Referring now to the drawings and particularly to FIG. 1, there is shown a cross-sectional view of prior art magnetic device 200. Device 200 includes a permanent magnet 204 in the shape of a ring, ferrous insert 208, air gaps 206, first pole piece 212, second pole piece 214 and magnetic field Hall effect sensor 202 secured to permanent magnet 204. First pole piece 212 has an aperture 205 therein. Ferrous insert 208 has a tapered end 207 which is aligned with aperture 205. Permanent magnet 204 provides a magnetic field which is imposed on field sensor 202. Ferrous insert 208 provides a magnetic field which has an opposite orientation to the magnetic field provided by permanent magnet 204. A ferrous object brought in close proximity to device 200 will have the greatest influence on permanent magnet 204 and thereby imbalance the magnetic field of device 200 accordingly. This imbalance will change the magnetic field measured by field sensor 202, which will provide an output, thereby indicating a ferrous object is present. Field sensor 202 produces a voltage output which is supplied to a transistor (not shown) for further signal processing. When the ferrous object is removed from the proximity of device 200, device 200 returns to its originally calibrated off position.

One drawback of prior art magnetic device 200 is that ferrous insert 208 must be calibrated before assembly to promote the most efficient operation of device 200. Furthermore, magnetic field lines 210 and 211, shown in FIG. 2, illustrate the limiting behavior imposed on device 200 by first pole piece 212 and second pole piece 214. By including both pole pieces in device 200, magnetic field lines 210 and 211 do not reach very far above pole piece 212. The lack of magnetic field outreach decreases the efficiency of device 200 in many applications and forces the distance from field sensor 202 to a ferrous object to be extremely small, thereby decreasing the effectiveness of device 200.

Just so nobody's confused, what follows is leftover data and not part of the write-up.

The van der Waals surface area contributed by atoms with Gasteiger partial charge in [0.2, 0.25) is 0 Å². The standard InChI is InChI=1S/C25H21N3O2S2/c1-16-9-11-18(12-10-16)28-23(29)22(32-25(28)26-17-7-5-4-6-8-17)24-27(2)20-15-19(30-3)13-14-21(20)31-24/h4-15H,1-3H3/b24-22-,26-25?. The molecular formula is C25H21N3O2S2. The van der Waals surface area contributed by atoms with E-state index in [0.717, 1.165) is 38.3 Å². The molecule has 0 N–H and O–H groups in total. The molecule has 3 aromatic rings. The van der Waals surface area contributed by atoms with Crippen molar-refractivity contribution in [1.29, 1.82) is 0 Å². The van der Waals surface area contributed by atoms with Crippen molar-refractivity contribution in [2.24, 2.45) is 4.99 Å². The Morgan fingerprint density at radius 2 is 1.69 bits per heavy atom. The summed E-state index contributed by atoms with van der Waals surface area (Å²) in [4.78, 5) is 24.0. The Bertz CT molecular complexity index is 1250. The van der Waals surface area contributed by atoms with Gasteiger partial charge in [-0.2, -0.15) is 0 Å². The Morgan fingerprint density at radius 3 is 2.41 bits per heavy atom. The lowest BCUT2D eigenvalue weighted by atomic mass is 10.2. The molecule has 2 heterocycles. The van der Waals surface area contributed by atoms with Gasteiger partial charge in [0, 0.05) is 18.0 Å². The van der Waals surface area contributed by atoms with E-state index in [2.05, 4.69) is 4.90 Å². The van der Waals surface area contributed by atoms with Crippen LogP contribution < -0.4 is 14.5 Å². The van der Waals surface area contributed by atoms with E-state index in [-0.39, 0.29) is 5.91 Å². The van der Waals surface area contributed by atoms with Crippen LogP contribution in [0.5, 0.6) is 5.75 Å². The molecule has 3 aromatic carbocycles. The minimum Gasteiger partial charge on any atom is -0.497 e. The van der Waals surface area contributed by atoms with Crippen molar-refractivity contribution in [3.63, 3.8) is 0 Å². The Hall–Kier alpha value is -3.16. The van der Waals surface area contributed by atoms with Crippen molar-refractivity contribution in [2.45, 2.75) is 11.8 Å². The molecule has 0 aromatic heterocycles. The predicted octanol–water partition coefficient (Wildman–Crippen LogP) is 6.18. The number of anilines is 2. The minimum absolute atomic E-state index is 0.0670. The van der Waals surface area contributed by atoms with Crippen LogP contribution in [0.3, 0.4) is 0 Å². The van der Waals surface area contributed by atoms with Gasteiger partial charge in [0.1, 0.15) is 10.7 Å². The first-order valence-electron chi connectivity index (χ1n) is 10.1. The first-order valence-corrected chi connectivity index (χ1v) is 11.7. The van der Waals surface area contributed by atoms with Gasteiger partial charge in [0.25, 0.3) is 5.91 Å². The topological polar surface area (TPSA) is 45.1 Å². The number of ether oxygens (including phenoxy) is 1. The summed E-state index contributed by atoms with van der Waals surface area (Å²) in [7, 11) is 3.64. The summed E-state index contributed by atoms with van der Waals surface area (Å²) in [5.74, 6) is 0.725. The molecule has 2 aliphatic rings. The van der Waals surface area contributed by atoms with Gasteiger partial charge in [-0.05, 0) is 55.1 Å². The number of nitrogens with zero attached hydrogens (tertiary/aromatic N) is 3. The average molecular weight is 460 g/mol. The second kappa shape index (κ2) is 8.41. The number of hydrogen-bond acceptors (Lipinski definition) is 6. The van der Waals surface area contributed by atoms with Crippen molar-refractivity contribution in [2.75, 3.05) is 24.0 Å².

FIG. 3 is a cross-sectional view of tunable magnetic device 20 according to the present invention. Device 20 includes a permanent magnet 24 in the shape of a ring, inner aperture 26, ferrous tuning device 28, and Hall effect field sensor 22 bonded to permanent magnet 24. Permanent magnet 24 provides a magnetic field which is imposed on field sensor 22. Ferrous tuning device 28 provides a magnetic field which has an orientation opposite of the field provided by permanent magnet 24. Ferrous tuning device 28 is movably adjustable relative to permanent magnet 24 and field sensor 22. Adjustment of device 28 affects the magnetic field to which field sensor 22 is exposed. Ferrous tuning device 28 may be a screw or any other tunable device which may be adjusted by turning head 29 in the desired direction. By adjusting ferrous tuning device 28, the amount of the nulling field produced by ferrous tuning device 28 can be calibrated to just unlatch, or turn off, field sensor 22. Ferrous tuning device 28 permits the trimming of device 20 for a number of functions or application requirements. When a ferrous object which is to be sensed is brought in close proximity to tunable device 20, it will have the greatest influence on permanent magnet 24 and will unbalance the magnetic field of tunable device 20 accordingly. This imbalance will change the magnetic field measured by field sensor 22 thereby indicating that a ferrous object is present. Field sensor 22 produces a voltage output which is supplied to a transistor (not shown) for further signal processing. When the ferrous object is removed from the proximity of tunable device 20, device 20 returns to its originally calibrated off position.